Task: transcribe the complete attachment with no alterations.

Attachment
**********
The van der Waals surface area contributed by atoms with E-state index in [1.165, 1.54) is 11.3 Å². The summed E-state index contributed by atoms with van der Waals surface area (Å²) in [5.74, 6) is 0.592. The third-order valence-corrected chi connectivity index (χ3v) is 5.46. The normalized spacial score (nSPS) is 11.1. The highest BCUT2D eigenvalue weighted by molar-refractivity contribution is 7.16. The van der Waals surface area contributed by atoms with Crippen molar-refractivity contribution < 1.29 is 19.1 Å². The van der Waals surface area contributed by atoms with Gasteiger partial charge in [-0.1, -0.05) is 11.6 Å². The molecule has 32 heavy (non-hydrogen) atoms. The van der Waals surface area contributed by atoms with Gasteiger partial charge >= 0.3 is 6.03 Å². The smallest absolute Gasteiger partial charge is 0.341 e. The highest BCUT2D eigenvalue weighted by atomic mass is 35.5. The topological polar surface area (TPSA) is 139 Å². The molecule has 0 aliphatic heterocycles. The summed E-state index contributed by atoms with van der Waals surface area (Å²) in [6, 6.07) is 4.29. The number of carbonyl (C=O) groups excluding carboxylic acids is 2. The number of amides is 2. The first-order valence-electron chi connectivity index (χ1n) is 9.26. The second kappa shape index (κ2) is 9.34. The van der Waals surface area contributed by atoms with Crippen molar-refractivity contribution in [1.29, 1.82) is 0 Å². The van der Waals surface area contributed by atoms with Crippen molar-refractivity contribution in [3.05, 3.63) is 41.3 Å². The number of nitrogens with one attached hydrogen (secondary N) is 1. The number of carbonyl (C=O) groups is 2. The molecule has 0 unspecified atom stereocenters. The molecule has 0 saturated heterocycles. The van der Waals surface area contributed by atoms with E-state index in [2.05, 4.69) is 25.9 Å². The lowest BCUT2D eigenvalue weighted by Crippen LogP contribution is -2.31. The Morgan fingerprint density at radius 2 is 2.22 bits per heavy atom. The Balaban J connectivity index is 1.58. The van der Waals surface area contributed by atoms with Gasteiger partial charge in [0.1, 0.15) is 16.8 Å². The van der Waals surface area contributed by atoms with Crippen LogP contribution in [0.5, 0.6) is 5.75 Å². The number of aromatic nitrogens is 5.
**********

The van der Waals surface area contributed by atoms with E-state index in [1.165, 1.54) is 11.3 Å². The summed E-state index contributed by atoms with van der Waals surface area (Å²) in [5.74, 6) is 0.592. The third-order valence-corrected chi connectivity index (χ3v) is 5.46. The normalized spacial score (nSPS) is 11.1. The highest BCUT2D eigenvalue weighted by molar-refractivity contribution is 7.16. The van der Waals surface area contributed by atoms with Crippen molar-refractivity contribution < 1.29 is 19.1 Å². The van der Waals surface area contributed by atoms with Gasteiger partial charge in [-0.1, -0.05) is 11.6 Å². The molecule has 32 heavy (non-hydrogen) atoms. The van der Waals surface area contributed by atoms with Gasteiger partial charge >= 0.3 is 6.03 Å². The smallest absolute Gasteiger partial charge is 0.341 e. The highest BCUT2D eigenvalue weighted by atomic mass is 35.5. The topological polar surface area (TPSA) is 139 Å². The molecule has 0 aliphatic heterocycles. The summed E-state index contributed by atoms with van der Waals surface area (Å²) in [6, 6.07) is 4.29. The number of carbonyl (C=O) groups excluding carboxylic acids is 2. The number of amides is 2. The first-order valence-electron chi connectivity index (χ1n) is 9.26. The second kappa shape index (κ2) is 9.34. The van der Waals surface area contributed by atoms with Crippen molar-refractivity contribution in [1.29, 1.82) is 0 Å². The van der Waals surface area contributed by atoms with Crippen molar-refractivity contribution in [3.05, 3.63) is 41.3 Å². The number of nitrogens with one attached hydrogen (secondary N) is 1. The number of carbonyl (C=O) groups is 2. The molecule has 0 unspecified atom stereocenters. The molecule has 0 saturated heterocycles. The van der Waals surface area contributed by atoms with E-state index in [2.05, 4.69) is 25.9 Å². The lowest BCUT2D eigenvalue weighted by Crippen LogP contribution is -2.31. The Morgan fingerprint density at radius 2 is 2.22 bits per heavy atom. The Balaban J connectivity index is 1.58. The van der Waals surface area contributed by atoms with Gasteiger partial charge in [0.1, 0.15) is 16.8 Å². The van der Waals surface area contributed by atoms with Crippen LogP contribution in [0.5, 0.6) is 5.75 Å². The number of aromatic nitrogens is 5.